Clarence Vicent traces roots to Lake County's first Black families

PEACOCK — Founded in the late 1800s, the community of Peacock still stands today, and Baldwin trustee Clarence Vicent's family was one of the earliest Black families to settle in that area. 

Vicent is well known in the Lake County community and in Baldwin, where he still serves as trustee on the Village of Baldwin Council, a position he's had for years. He will be 98-years-old March 7. 

"I'm hoping to get over 100 or more, that's what I want to do. I'm getting there. Only two more years to go," Vicent said. 

His boyhood memories trace back to Peacock, which is in Peacock Township not far northwest of the Wolf Lake area. While it's a bit off the main road, M-37, back when it was a bustling town, it was a central area between Luther to the east, Irons to the north and Baldwin to the south. The Manistee & Grand Rapids Railroad ran through it, as well as the Pere Marquette Railroad. The old Manistee and Luther Railroad ran a bit to the north. 

The town was named after post postmaster David J. Peacock, with the post office opening April 5, 1897, and was created as a lumber camp, railroad station and postal stop on the railroad.  As families settled in, some of the places included a livery stable, general store/hotel, one-room school, a church and pickle station. The post office closed by 1943. 

The Black settlement in Peacock had about 16 families, and more than 40 people. These families played an important part in the town's growth and history. They worshiped at the Peacock Christ Community Church, and their lov,ed ones were buried in the Peacock Cemetery when they would pass on, a burial ground for Black families. 

Across the street from the church was the one-room Peacock School (with grades up to eighth) where Vicent attended grade-school. The upper level of the school was used as a community center and township offices, according to Jill Engelman, curator of Lake County Historical Museum. 


The Vicent family, who had a farm east of Peacock station, was very involved with the Peacock Christ Community Church, with Vicent's parents William and Edna being among the founders of the church.

"I was in that church many years ago. That's why I have had such a long life. God has blessed me." he said. "I was about 5 years old when I started getting into church, and I've been in church ever since. God's been taking good care of me. "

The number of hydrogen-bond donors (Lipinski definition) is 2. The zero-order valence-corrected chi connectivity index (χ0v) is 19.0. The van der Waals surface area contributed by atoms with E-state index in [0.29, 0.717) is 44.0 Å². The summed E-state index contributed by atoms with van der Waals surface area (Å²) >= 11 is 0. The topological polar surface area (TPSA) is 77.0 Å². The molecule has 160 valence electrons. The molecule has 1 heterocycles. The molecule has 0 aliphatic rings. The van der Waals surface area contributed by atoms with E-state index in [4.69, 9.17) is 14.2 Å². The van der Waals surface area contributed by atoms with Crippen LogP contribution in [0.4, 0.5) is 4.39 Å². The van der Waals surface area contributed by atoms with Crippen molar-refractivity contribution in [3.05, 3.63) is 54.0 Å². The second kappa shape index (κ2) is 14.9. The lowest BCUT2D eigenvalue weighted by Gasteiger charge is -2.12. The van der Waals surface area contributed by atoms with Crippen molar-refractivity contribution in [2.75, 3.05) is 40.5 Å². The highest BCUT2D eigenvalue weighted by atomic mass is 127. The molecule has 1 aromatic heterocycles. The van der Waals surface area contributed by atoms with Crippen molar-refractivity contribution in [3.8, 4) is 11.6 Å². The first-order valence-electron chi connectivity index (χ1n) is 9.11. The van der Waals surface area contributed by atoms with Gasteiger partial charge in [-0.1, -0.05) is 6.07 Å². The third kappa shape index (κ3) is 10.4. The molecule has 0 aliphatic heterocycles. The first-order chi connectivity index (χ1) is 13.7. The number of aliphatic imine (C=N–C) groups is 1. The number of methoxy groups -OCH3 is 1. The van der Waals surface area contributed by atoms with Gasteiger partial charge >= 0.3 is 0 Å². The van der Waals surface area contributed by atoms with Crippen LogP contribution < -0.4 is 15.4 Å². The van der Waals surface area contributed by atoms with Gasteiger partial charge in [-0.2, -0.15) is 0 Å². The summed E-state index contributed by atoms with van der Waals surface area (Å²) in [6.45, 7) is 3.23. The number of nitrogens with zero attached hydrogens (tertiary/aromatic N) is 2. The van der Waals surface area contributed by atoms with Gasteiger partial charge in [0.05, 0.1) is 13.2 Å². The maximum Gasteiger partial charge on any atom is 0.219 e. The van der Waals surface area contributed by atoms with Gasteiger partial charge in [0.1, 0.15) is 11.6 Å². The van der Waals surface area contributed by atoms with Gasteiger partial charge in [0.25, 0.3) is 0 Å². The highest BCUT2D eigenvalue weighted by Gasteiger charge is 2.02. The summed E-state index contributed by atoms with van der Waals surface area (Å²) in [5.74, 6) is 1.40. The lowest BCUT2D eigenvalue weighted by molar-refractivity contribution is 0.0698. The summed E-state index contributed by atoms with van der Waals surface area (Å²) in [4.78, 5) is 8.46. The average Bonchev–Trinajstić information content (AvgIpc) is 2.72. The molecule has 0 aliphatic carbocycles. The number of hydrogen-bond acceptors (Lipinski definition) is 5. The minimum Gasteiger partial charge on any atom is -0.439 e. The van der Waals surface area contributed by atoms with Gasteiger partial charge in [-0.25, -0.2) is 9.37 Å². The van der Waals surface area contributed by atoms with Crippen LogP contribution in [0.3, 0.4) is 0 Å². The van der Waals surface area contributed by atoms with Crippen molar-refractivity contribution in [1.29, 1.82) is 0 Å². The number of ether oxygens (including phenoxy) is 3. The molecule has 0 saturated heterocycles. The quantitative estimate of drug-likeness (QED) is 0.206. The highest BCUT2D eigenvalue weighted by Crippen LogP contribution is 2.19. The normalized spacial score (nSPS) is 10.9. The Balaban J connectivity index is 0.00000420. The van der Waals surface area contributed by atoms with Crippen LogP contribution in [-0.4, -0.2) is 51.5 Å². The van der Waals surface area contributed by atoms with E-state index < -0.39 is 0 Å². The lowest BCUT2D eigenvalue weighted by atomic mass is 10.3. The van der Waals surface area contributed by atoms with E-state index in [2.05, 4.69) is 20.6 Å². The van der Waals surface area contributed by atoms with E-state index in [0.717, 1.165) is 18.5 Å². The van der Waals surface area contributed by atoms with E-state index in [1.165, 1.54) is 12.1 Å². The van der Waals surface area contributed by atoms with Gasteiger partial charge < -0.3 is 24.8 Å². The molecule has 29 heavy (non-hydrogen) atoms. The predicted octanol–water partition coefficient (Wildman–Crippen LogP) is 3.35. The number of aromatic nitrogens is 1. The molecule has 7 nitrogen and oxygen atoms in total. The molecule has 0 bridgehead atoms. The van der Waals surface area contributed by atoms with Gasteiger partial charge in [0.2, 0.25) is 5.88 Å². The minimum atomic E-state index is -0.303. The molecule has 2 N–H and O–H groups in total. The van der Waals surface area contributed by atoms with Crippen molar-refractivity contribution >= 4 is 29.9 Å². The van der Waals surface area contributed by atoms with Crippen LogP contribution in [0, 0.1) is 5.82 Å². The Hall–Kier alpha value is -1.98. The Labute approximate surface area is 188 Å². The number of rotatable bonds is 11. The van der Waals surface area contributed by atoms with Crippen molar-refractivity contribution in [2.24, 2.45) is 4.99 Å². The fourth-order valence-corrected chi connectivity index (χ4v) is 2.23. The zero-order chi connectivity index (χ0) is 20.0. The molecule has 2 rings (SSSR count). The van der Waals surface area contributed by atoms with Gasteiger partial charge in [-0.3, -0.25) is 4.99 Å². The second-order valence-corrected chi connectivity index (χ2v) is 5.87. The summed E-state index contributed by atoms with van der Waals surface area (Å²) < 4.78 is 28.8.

His dad, William, was born July 4, 1850, into slavery. He died March 9, 1947, short of turning 97, and was interred in the Peacock Cemetery. In the Star, following his death, it was noted that Edna found a clipping which said William was 15-years-old when Abraham Lincoln was shot. William also served in the township, such as being constable in 1942.  

Vicent graduated May 20, 1943 from Norman Dickson High School in Brethren. On Nov. 12, 1943, he left to enter the Service at the Detroit Induction Center, according to the Star. 

In 1944, Christ Community Church gave a New Year's program, and Vicent sang, "Beautiful Isle of Somewhere."

It was also in his young manhood Vicent began teaching Bible class at the church, for years. 

"March 7 and I'll be 98," Vicent said. "Living about 100 years, I've been through a lot of things where I could have got killed. The other day, I tripped and could have broke my back, but God blessed me, and I just fell back into my chair. I feel good, no pains, but really glad I didn't fall the other day."

As a young man, Vicent worked for the Pere Marquette Railroad in a life-long career, well into when it switched to the Chesapeake and Ohio Railway. He raised his own family in the Baldwin community, and passed down his faith and music abilities. 

"I worked for the railroad for years. That's a very dangerous job. In the old days they wouldn't even insure you. I worked with dust," he said, feeling thankful his health has been preserved with dust being hard on the lungs. 

He recalled washouts on the railroad, such as a bad washout on the railroad in Peacock in 1903. In the washout of 1986, he was working on the railroad and saw the destruction first hand. 

"When I worked in 1986, there was a washout at Frank Smith Road and the whole railroad bed washed right out, 100 foot down. We're sitting on Lake Michigan and somehow the sand washed out," he said. 

Vicent loves being able to help solve community problems by sitting on the Village of Baldwin council. Some of the things he's advocated for is a stoplight at the intersection entering into town on U.S. 10 and M-37, and he has worked with other council members to help get the Eighth Street Bridge rebuilt, which was washed out in a 2019 flood. 

Vicent loves history, and has been closely connected with the Lake County Historical Society with his wealth of knowledge.

He has enjoyed reading old Lake County Stars through the years. He recalled reading about when he was born. 

"In 1925, it was a really bad day, about 25 below zero and about 4-feet of snow on the ground," he said. 

In Peacock, along with the Black settlers and white settlers, there also was a Native American community. The Lake County Historical Museum recently received donations from Peacock Township of eight rustic log chairs which sat in the hall for decades, Engelman said, and they also are expecting a donation of a bench that was at the church, which Vicent remembers sitting on — almost a century ago.